The most notable feature of Coniston Village is The Old Man of Coniston, an 803-metre-high fell. For a slightly easier walk with incredible views, head to Tarn Hows, set more than 183 metres in the hills above Coniston, that has a lovely, easy, 2.4-kilometre pathway showing off the best of the gorgeous Langdale Pikes.

Another lovely way to see Coniston Water and the Fells is by the steam yacht gondola; the trip takes you past Coniston Hall and then on to Brantwood, the home of celebrated Victorian art critic and artist John Ruskin. You can alight here to explore the house, filled with many fine paintings, beautiful furniture and Ruskin’s personal treasures.

Keswick is close to the lakes of Ullswater, Derwentwater and Bassenthwaite, as well as the mountains of Grizedale Pike, Skiddaw and Catbells, yet it’s not just a walkers’ paradise. Head out onto Ullswater Lake on board Ullswater Steamers for a relaxed view of the beautiful scenery or, if you’re looking for an adrenaline rush, check out Honister, an innovative adventure attraction (and also England’s last working slate mine). Climb the original miners’ route (the Via Ferrata Classic), an exposed adventure climbing course created from cargo nets and wire bridges strung 366 metres above the valley floor and, if you’re feeling particularly brave, take the bigger challenge by climbing the Via Ferrata Extreme!

Keswick is also one of the Lakes’ cultural highlights. Professional producing theatre, Theatre on the Lake, close to Derwentwater on the edge of Keswick, is probably in one of the prettiest theatre settings imaginable and you can catch a play here throughout the year. And we mustn’t forget the most niche of museums; the Pencil Museum! It’s more than just pencils (although the collection does include gems such as secret WW2 pencils complete with hidden maps!); it also runs art workshops.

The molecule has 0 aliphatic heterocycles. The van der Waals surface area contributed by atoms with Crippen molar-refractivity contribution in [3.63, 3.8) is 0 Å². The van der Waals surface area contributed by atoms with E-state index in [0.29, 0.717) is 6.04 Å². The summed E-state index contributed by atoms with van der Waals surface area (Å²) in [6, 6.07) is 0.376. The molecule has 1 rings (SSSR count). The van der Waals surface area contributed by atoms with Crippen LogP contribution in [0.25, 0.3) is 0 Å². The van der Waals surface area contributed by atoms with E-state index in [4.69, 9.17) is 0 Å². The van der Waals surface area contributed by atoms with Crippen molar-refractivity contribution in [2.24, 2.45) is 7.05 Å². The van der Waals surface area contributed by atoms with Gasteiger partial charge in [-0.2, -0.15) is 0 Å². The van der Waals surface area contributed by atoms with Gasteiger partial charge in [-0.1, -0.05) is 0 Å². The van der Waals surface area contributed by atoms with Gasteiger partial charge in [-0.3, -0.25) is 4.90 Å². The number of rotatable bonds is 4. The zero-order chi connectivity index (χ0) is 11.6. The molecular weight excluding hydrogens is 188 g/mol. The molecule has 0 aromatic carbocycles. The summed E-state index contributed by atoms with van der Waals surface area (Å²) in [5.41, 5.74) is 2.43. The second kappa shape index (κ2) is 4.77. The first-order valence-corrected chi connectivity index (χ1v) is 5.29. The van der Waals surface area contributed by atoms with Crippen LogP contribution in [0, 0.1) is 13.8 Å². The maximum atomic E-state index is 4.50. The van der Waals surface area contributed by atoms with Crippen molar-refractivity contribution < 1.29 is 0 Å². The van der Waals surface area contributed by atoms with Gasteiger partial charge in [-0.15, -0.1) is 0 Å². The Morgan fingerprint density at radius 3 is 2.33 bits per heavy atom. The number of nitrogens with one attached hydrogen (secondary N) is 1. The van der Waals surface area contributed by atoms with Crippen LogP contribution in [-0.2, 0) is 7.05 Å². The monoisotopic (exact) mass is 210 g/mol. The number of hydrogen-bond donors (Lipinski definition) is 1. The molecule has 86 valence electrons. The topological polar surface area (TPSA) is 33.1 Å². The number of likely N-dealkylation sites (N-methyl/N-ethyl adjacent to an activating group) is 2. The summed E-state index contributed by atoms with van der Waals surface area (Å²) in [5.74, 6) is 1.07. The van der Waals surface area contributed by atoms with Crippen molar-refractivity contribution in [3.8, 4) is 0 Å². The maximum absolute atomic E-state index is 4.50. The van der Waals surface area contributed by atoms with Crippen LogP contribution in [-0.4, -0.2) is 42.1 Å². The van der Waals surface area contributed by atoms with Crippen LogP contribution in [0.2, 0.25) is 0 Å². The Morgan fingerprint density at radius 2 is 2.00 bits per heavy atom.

Ambleside is surrounded by magnificent Lakeland fells and is a town with an energetic vibe, yet it’s also home to one of the oldest standing buildings in the Lakes, the quirky, picturesque Bridge House, which dates back to the 17th century, and a true Lakes icon.

A visit to Ambleside also means you’re very close to Hill Top House, the 17th-century farmhouse where Beatrix Potter lived, wrote and based many of her much-loved stories. When she left the house to the National Trust she left instructions about how it should be shown, so it stands exactly as she knew it and lived in it.

Some of Potter’s works can also be viewed at the Armitt Museum, Gallery & Library – she was one of its earliest supporters – which features the history of life, photography and fine art of the Lake District. Or for a slice of contemporary art, head to the Old Courthouse Gallery, showcasing glassworks, jewellery, wall art and ceramics, which you can also buy. A great way to spend an evening in Ambleside is at the Jazz Bar of Zeffirellis, where contemporary jazz and world music performances take place throughout the week.

Ravenglass is the Lake District’s only coastal village and history emanates from every corner, from its Bronze Age settlements to its Roman forts and from its Viking remains to medieval mills. You can even go back to the Victorian era of steam and experience the Ravenglass & Eskdale steam railway, which takes you on a stunning 11-kilometre journey through the National Park.

A must-visit in the area is Muncaster Castle. Still lived in by the same family after nine centuries, Muncaster is said to be haunted and, this November, will hold a Scientific Ghost Vigil. If that doesn’t sound quite your thing, the castle itself is fascinating to explore and you can enjoy bird of prey displays at its Hawk and Owl Centre right up until December.